[Sca-cooks] medieval/renaissance architectural construction crews &, related food references
lordhunt at gmail.com
Mon Aug 13 14:59:18 PDT 2012
I do not understand the question. Are we talking about
medieval/renaissance architectural constructions concerning alimentation
or about what construction workers ate? Are we talking about England or
Europe in general?
Of construction we have several examples of English palaces and manor
houses with independent bakery and brewing houses and a kitchen being a
building separate from the castle as well. Today it is claimed that this
was because of the fire hazard. I have not run across that type of
documentation in Spain.
If talking about what construction workers ate - J.C. Drummond in his
book "The Englishman's Food, Chapter III titled "Meals of the People,"
divides the people of medieval times into four classes: the nobleman,
villager laborer, the artisan, and wealthy merchant, pp 47-64:
. . . ordinary country people . . . 'black bread' (maslin, barley, rye
or bean flour) milk, cheese, eggs and occasionally bacon or flour. Dairy
products . . . known as 'white meat'. . . consumed by all classes in the
country in medieval times. . .rising prosperity of the early sixteenth
century they came to be regarded as inferior food fit only for the use
of the common people. - chief authority for this statement - from
Harrison's Description of England.
Drummond continues: . . . in the middle ages the peasant seldom ate
meat exempt when he did a little successful poaching or when the lord of
the manor gave a feast to celebrate the harvest . . food given to
tenants at ties of 'boon-work' seems to have been barley, oatmeal,
wheat, herrings and ale of beer ("The Economic and Social History of an
English Village!, N.S.B. Grass 1930.) . . . peasants rarely drank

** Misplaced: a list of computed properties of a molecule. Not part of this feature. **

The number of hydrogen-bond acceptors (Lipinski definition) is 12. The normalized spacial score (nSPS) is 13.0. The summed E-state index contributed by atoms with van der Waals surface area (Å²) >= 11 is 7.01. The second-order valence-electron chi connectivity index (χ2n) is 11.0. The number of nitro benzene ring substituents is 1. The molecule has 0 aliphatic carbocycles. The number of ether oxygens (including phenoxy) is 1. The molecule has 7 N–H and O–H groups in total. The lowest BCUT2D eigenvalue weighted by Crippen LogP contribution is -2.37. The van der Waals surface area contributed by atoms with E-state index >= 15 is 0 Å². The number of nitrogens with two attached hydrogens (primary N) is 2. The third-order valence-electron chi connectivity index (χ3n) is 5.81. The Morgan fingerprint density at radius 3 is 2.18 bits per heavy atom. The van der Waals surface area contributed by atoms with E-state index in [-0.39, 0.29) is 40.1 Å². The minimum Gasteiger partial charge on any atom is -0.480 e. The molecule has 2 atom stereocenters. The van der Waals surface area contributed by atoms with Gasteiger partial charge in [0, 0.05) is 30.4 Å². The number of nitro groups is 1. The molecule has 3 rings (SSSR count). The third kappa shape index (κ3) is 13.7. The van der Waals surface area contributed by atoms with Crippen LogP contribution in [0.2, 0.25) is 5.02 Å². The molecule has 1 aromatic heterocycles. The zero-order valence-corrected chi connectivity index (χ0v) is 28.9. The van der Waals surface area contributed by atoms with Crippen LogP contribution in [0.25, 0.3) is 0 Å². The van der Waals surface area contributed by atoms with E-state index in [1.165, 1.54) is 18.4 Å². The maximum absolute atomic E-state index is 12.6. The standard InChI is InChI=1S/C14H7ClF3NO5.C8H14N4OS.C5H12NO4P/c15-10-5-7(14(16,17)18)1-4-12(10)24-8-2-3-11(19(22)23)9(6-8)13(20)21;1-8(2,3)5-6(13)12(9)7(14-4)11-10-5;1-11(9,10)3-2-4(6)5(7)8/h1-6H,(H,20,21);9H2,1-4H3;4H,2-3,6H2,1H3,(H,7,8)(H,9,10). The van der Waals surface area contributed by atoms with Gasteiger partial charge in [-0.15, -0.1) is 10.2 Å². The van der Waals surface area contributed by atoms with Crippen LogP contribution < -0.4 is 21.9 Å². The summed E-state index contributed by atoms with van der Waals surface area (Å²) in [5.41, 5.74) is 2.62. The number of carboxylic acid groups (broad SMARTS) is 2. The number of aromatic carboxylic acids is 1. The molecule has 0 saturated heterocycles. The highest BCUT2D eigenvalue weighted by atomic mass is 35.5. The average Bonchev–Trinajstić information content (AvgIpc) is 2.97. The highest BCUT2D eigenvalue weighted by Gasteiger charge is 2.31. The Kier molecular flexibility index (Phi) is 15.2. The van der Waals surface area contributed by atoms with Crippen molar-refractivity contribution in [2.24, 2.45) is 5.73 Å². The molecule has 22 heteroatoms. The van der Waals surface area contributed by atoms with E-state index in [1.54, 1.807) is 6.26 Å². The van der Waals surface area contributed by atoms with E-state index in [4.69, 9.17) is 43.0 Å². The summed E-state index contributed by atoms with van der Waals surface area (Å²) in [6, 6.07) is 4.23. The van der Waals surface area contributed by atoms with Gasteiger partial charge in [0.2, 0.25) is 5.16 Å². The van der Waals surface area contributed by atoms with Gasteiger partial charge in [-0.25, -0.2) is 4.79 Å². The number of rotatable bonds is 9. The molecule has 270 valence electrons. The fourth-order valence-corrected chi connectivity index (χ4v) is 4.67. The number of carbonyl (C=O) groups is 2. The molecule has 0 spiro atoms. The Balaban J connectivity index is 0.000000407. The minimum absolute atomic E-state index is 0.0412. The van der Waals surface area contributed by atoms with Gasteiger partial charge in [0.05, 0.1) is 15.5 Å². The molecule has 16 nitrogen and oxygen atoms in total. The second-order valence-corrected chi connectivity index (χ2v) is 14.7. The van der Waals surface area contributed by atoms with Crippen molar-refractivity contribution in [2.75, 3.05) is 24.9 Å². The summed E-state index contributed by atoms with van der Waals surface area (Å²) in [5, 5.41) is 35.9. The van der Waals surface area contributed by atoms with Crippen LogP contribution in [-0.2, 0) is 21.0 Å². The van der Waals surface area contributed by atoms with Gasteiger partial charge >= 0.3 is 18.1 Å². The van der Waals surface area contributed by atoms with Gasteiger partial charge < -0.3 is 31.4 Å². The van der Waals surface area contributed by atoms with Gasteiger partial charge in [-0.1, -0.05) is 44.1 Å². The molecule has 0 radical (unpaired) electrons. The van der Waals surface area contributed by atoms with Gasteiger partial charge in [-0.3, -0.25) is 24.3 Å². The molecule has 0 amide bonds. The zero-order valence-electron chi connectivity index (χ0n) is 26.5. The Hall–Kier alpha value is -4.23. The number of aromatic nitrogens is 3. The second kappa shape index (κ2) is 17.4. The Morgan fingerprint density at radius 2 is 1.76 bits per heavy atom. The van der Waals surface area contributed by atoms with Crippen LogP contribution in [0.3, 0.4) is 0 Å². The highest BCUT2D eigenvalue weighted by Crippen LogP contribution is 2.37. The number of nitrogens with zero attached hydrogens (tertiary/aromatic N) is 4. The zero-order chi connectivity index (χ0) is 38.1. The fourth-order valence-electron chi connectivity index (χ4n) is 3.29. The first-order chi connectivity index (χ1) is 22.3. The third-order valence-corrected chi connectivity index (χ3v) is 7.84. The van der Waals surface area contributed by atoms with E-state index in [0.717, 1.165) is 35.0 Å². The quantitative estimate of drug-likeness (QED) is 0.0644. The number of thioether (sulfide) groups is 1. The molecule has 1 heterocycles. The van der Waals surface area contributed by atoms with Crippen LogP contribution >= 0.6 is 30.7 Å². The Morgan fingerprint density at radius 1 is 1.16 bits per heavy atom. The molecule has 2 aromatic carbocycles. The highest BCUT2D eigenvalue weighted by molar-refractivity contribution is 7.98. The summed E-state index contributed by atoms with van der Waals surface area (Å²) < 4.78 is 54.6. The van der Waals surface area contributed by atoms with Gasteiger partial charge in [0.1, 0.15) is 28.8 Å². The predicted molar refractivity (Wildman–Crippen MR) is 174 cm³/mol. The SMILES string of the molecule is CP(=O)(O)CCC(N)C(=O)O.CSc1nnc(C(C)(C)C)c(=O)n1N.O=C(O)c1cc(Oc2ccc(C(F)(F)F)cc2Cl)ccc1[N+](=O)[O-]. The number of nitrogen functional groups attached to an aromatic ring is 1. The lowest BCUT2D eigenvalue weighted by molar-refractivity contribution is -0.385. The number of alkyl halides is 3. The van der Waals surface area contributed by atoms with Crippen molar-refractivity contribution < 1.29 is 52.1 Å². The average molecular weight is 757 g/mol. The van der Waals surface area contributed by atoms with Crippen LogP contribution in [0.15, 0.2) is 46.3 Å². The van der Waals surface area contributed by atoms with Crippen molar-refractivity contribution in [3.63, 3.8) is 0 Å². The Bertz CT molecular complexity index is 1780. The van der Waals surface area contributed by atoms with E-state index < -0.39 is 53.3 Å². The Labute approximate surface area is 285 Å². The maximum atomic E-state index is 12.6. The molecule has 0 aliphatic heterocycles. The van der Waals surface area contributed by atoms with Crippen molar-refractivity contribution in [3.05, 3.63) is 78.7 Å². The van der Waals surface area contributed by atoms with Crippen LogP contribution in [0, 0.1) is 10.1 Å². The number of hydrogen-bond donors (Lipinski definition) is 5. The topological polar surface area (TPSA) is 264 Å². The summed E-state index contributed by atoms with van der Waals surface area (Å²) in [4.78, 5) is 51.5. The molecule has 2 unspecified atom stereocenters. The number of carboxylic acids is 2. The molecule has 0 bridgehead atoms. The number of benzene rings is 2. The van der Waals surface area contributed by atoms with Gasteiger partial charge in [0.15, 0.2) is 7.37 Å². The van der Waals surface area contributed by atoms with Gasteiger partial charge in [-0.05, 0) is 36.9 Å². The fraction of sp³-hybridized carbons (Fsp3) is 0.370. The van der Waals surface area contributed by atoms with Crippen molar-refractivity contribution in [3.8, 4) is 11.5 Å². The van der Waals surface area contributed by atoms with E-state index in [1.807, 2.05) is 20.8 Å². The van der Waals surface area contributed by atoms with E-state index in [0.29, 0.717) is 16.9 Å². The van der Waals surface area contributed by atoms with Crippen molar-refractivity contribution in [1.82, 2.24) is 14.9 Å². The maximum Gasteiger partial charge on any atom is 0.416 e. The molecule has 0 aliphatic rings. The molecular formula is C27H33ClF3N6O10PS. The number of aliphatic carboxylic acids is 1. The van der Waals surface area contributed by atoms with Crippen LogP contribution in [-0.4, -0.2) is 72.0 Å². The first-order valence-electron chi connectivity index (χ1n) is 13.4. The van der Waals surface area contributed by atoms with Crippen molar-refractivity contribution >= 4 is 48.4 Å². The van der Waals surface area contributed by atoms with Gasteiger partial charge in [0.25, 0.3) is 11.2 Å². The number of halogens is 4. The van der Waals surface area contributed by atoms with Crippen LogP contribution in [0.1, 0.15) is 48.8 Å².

anything stronger than whey, buttermilk or simply water.
. . . the poor countryman's food seems to have changed steadily
for the better during the greater part of the fifteenth century. . .
larger quantities of beef, mutton and veal. . .
The second half of the sixteenth century saw a sharp turn for the
worse. It was a period of depression . . sheep-farmer was popularly
blamed. . .
Drummond continues with "The Peasant's Diet," pp 75-76; "The Condition
of the Poor," 98-101 etc.
Drummond also explains that he's key sources for information on English
diets was through chronicles of travelers to England. I have reviewed
receipts of Spanish and English households. As far as I can see they do
not enlighten me about eating habits of the classes beneath the nobles.
The poor scratched the land to eat. The rich had that and more. Although
Hispanics of the Middle Ages are quick to note there were so many
classes that even slaves had classes of menus. A 5 star slave received a
liver or a kidney while a run of the mill slave probably received lamb
fat as a prize.
Drummond does not seem to get into guilds but aren't guilds a city sort
of thing? Where there guilds for construction workers? Although gremios
existed in Spain, I don't have as much information on them as I have on
guilds in London. - Food wise, I have menus for guild banquets in London
to which I seriously doubt that construction workers were invited.
In Spain, there is very little documented information on what classes
beneath nobility ate. There are a few references to slaves' food in
areas of Hispano-Arab domination but menu's of the poor are slim - as
Drummond points out pottage's and legumes were the poor man's food,
Let's face it, the medieval peasant did not need a recipe for a lard and
black bread sandwich and the noble would not want that recorded in his
To conclude: if we are talking "diets of construction workers in the
Middle Ages/Renaissance" - I would take a gander at Charles Clyde
Ebbets' photograph of "Lunchtime atop of a Skyscraper," and carry on
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